With other apps, Gong said, there is a decision paralysis that leaves someone faced with many possible options rather than being paired with one match. 

“With dating apps like Tinder and Bumble, they are saturated with so many good matches to choose from, and so the Marriage Pact mission just kind of simplifies that by providing participants with their best and most optimal match,” Gong said. “For example, there is a question at the end asking how taken or how single are you, so people in relationships can also take the marriage pact because they’ll get someone else who’s in a relationship.” 

This year, the MMP is led by a new entity within the nationwide Marriage Pact brand, since it was previously organized by Michigan students who have since graduated. As a result of this, Nam said the team has been able to expand and tweak the questionnaire to make it more user-friendly and provide more accurate pairings.

“The people that initially started Michigan Marriage Pact graduated, and the original founders of the Marriage Pact had recently copyrighted the brand, so we merged and created a new entity that works with the Marriage Pact as a whole,” Nam said. “Our team is definitely bigger as a result. I get to work with the founder and a team outside Michigan. That’s been really exciting because the team is amazing, and I’ve learned so much throughout this process.”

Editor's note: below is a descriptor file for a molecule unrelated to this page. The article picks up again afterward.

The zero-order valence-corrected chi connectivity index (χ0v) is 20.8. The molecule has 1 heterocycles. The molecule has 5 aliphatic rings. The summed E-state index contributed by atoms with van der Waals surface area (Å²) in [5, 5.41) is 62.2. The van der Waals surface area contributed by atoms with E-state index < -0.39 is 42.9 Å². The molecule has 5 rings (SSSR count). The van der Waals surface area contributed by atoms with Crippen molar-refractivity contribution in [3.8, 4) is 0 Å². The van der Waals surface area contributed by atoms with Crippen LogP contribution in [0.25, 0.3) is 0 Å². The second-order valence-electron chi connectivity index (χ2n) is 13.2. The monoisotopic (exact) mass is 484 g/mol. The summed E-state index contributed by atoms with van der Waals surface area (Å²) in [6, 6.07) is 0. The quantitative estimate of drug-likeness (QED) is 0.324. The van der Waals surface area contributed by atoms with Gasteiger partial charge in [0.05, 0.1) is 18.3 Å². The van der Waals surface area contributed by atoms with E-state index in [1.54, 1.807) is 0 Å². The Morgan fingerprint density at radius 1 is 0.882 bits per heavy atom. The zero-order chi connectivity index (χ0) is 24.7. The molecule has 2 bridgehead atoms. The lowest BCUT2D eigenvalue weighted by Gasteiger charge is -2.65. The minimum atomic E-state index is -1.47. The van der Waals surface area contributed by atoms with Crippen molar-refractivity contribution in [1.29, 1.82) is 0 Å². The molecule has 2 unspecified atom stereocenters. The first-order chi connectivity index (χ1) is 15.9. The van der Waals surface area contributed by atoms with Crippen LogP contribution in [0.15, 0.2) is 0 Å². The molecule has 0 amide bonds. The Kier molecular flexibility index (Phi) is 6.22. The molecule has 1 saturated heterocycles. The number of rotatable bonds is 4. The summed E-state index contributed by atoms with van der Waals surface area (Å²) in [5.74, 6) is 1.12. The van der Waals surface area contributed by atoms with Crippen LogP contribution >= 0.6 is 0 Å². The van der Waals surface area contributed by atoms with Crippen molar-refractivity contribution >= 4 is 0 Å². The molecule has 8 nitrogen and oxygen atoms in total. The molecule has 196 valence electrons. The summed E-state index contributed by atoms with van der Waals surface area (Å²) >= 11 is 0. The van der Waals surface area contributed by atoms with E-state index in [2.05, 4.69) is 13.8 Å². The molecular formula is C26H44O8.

The questionnaire’s algorithm matches people mainly based on questions about their values, according to Gong. In order to keep the pact as engaging as possible for students that take it each year, the team adds variety to the questionnaire each year. This year, the MMP had 50 questions. 

“The most important information that is actually used in the matching process is the values information, so that lies at the core of the algorithm,” Gong said.“That’s the questions that really make self-introspection possible. As you’re taking a questionnaire it kind of feels like a personality test. Those kinds of deep questions pay tribute to the values that we match people on, so it’s those deep core values and fundamentally who you are as a person with a match who shares similar values to you.”